On 23 December 1954 Bertrand Russell delivered a BBC radio broadcast entitled 'Man’s Peril' [audio 1. below]. It was one of his best known essays and undoubtedly the most celebrated of his many broadcasts for the BBC. Drawing on the expert testimony of scientists and military strategists, he painted a grim picture of the material and human destruction likely to be wrought by nuclear warfare. Yet the gloom and foreboding of his rhetoric was punctuated by a guarded optimism that 'Man’s Peril' could somehow be averted.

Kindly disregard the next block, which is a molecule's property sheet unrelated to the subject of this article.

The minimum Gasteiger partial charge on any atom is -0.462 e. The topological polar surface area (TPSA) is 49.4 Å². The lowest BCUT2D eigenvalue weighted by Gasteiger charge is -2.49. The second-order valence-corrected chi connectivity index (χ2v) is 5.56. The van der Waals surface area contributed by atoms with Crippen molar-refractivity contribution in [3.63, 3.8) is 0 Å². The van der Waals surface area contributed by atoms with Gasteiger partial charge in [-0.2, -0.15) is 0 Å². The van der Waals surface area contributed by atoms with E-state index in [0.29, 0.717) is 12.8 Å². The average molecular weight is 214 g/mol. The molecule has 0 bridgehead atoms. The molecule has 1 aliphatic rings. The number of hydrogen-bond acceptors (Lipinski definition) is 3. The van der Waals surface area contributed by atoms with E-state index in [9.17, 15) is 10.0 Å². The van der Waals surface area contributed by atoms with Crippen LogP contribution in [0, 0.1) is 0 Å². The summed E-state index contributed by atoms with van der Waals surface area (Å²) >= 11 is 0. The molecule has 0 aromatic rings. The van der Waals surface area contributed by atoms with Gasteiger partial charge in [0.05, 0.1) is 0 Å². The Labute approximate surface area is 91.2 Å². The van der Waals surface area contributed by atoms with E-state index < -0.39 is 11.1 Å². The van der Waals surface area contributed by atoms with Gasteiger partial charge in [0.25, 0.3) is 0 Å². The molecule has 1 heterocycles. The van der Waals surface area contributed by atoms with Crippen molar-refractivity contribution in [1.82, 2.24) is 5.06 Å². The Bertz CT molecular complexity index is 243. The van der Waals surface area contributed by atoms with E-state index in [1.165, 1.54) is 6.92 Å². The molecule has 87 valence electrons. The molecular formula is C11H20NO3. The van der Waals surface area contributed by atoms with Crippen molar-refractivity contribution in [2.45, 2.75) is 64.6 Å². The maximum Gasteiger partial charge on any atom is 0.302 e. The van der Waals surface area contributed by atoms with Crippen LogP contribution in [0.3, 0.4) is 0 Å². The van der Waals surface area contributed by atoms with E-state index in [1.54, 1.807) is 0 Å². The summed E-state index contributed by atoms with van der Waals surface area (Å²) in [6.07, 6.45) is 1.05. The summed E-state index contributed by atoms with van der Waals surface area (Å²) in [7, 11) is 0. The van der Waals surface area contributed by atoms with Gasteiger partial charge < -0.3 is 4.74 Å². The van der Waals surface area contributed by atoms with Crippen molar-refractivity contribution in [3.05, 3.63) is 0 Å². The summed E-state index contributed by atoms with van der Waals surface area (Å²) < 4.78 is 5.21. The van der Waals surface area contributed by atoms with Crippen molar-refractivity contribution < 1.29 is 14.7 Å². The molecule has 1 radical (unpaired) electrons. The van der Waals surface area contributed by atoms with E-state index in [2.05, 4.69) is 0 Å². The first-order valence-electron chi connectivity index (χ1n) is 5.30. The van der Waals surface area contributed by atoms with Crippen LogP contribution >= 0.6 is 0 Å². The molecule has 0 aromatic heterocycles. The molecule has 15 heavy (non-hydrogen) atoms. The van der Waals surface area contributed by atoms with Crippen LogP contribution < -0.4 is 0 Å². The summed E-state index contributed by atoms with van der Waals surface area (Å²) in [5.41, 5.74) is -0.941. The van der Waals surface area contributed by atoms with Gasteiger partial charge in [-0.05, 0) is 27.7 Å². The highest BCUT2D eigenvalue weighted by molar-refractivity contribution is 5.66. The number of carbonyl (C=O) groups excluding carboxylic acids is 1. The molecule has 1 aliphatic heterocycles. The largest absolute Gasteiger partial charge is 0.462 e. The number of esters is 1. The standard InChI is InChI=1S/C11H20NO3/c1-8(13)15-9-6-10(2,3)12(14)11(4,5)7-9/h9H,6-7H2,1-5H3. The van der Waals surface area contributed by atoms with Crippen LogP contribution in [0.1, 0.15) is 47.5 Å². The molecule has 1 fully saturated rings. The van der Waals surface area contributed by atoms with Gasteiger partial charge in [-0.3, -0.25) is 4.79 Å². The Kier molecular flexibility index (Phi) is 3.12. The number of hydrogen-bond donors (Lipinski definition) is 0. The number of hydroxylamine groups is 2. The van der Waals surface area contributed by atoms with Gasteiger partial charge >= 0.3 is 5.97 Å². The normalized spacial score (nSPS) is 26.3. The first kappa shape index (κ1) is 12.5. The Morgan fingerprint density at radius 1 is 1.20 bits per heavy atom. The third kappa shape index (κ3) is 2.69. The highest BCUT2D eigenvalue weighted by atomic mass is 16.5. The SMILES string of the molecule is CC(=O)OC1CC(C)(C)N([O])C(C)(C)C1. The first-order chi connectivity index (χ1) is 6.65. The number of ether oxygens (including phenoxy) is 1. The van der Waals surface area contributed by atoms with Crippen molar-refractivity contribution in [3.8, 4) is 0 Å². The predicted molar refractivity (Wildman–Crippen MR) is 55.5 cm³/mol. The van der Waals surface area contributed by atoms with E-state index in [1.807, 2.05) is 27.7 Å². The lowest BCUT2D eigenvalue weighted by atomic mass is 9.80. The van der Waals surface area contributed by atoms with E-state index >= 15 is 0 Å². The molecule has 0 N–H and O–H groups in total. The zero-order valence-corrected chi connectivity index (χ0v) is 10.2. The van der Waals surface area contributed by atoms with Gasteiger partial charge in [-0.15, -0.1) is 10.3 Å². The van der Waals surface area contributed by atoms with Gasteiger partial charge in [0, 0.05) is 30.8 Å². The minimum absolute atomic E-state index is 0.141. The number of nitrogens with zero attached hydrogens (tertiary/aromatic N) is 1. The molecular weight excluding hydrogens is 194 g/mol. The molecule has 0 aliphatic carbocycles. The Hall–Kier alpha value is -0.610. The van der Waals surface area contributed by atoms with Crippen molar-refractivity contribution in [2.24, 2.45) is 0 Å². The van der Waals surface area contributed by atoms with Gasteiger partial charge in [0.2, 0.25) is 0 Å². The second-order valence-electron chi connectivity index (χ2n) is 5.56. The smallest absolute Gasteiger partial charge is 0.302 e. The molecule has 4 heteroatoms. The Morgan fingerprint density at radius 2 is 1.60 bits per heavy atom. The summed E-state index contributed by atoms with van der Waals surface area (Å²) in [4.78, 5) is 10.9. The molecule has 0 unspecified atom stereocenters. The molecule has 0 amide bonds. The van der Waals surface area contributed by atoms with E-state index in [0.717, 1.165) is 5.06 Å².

Not long before his eighty-sixth birthday in 1958, when most old people are content to sit in comfortable chairs and perhaps take quiet walks, Bertrand Russell launched a movement that would eventually send thousands of marchers into the streets of Britain.